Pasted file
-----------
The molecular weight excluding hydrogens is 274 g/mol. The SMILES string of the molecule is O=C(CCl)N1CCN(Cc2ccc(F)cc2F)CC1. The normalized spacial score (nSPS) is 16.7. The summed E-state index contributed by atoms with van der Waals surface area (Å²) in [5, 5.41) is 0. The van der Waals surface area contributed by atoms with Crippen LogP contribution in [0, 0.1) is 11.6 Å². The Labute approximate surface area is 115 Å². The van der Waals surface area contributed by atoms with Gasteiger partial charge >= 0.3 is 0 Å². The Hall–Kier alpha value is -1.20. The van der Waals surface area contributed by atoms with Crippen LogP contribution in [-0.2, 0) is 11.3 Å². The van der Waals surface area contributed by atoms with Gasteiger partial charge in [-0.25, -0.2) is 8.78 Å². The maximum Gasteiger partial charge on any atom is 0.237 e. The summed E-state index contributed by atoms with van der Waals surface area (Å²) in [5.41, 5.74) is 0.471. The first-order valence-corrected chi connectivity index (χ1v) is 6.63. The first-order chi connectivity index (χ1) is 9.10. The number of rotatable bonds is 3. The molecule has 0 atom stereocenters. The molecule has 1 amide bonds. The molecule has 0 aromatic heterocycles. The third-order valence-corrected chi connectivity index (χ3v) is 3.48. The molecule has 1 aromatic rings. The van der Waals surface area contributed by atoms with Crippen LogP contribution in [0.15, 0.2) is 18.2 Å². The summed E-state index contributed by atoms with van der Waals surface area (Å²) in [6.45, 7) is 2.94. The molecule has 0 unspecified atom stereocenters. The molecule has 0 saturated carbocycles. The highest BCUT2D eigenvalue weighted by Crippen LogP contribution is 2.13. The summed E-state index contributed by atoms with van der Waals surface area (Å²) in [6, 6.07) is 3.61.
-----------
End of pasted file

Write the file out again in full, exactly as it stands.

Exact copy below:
The molecular weight excluding hydrogens is 274 g/mol. The SMILES string of the molecule is O=C(CCl)N1CCN(Cc2ccc(F)cc2F)CC1. The normalized spacial score (nSPS) is 16.7. The summed E-state index contributed by atoms with van der Waals surface area (Å²) in [5, 5.41) is 0. The van der Waals surface area contributed by atoms with Crippen LogP contribution in [0, 0.1) is 11.6 Å². The Labute approximate surface area is 115 Å². The van der Waals surface area contributed by atoms with Gasteiger partial charge >= 0.3 is 0 Å². The Hall–Kier alpha value is -1.20. The van der Waals surface area contributed by atoms with Crippen LogP contribution in [-0.2, 0) is 11.3 Å². The van der Waals surface area contributed by atoms with Gasteiger partial charge in [-0.25, -0.2) is 8.78 Å². The maximum Gasteiger partial charge on any atom is 0.237 e. The summed E-state index contributed by atoms with van der Waals surface area (Å²) in [5.41, 5.74) is 0.471. The first-order valence-corrected chi connectivity index (χ1v) is 6.63. The first-order chi connectivity index (χ1) is 9.10. The number of rotatable bonds is 3. The molecule has 0 atom stereocenters. The molecule has 1 amide bonds. The molecule has 0 aromatic heterocycles. The third-order valence-corrected chi connectivity index (χ3v) is 3.48. The molecule has 1 aromatic rings. The van der Waals surface area contributed by atoms with Crippen LogP contribution in [0.15, 0.2) is 18.2 Å². The summed E-state index contributed by atoms with van der Waals surface area (Å²) in [6.45, 7) is 2.94. The molecule has 0 unspecified atom stereocenters. The molecule has 0 saturated carbocycles. The highest BCUT2D eigenvalue weighted by Crippen LogP contribution is 2.13. The summed E-state index contributed by atoms with van der Waals surface area (Å²) in [6, 6.07) is 3.61.